Best book of the month: Probably Kitty and the Dead Man's Hand or the first Girl Genius collection.

There's no real standout volume that I want to run and show other people, but also nothing really crappy either.

Previous Reading

Friday, May 01, 2009

Hugo Award Nominee: "Article of Faith"

Article of Faith
Mike Resnick
Nominated for the Hugo Award: Short Story

Mike Resnick's “Article of Faith” is as straightforward and obvious a story as they come. I’m not sure there is a single thing that readers with any familiarity with Christianity or a childhood of churchgoing (or, perhaps of watching movies) would not anticipate.

The new robot servicing the janitorial needs of Reverend Morris’s church is a bit different than the last robot. The new one, named Jackson, asks questions of Morris, questions about God. “Article of Faith” examines the ongoing conversation between Reverend Morris and Jackson about the nature of God. It is elementary stuff, though at the core of the Christian faith. Questions someone unfamiliar with the religion might ask, and Jackson persists with the logical next questions. As the conversation continues over several weeks Morris utilizes Jackson to correct logical issues in his sermons.

Do you see where this is going? Do you see what story Resnick is telling here?

Another pause. “God created everything except me?” he asked at last.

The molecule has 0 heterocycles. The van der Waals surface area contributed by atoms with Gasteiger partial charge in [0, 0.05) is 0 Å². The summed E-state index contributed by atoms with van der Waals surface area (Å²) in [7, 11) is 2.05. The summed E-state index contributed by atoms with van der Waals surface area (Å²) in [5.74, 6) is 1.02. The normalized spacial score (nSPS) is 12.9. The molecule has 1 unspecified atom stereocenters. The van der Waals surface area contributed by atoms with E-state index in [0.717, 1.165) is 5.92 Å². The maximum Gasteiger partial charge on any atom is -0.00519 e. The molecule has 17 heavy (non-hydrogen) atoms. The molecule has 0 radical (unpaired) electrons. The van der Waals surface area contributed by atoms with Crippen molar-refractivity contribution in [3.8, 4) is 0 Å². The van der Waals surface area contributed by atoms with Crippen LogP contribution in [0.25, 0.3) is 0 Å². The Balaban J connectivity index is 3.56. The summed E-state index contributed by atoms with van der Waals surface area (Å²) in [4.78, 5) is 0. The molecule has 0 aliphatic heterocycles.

“That's an interesting question, Jackson,” I admitted. “I suppose the answer is that God is indirectly responsible for you, for had He not created Dr. Kalinovsky, Dr. Kalinovsky could not have created you.”

“Then I too am God's creation?”

“This is the House of God,” I said. “Far be it from me to tell anyone, even a robot, that he isn't God's creation.”

This is a world where humans are upset that robots are taking more and more of their jobs. Perhaps a world which is not far off what Asimov might have written about, if he wrote about Robots and Faith (and given how prolific a writer Asimov was, maybe he did).

It is likely the simplicity of “Article of Faith” which caused it to resonate with enough readers to garner a Hugo nomination. It is a very pleasant story, overall. A story about what it means to have a soul, to be “a man”, to be able to know God, to be able to worship God. Simplified.

Mike Resnick’s writing is almost always smooth and easy and “Article of Faith” is no exception. There is a reason Mike Resnick has as many admirers as he does. I can’t really get behind this story, though. I keep using the word “simple”, and simple is not inherently a bad thing. Except, perhaps, in this case. The message of the story is so reduced and parable-ish that “Article of Faith” reads as if Resnick is trying to present a particular message to his readers. That it is a parable, to be used for instruction. Maybe that’s the point. If so, point taken.

As a story nominated for a Hugo Award – it’s not good enough.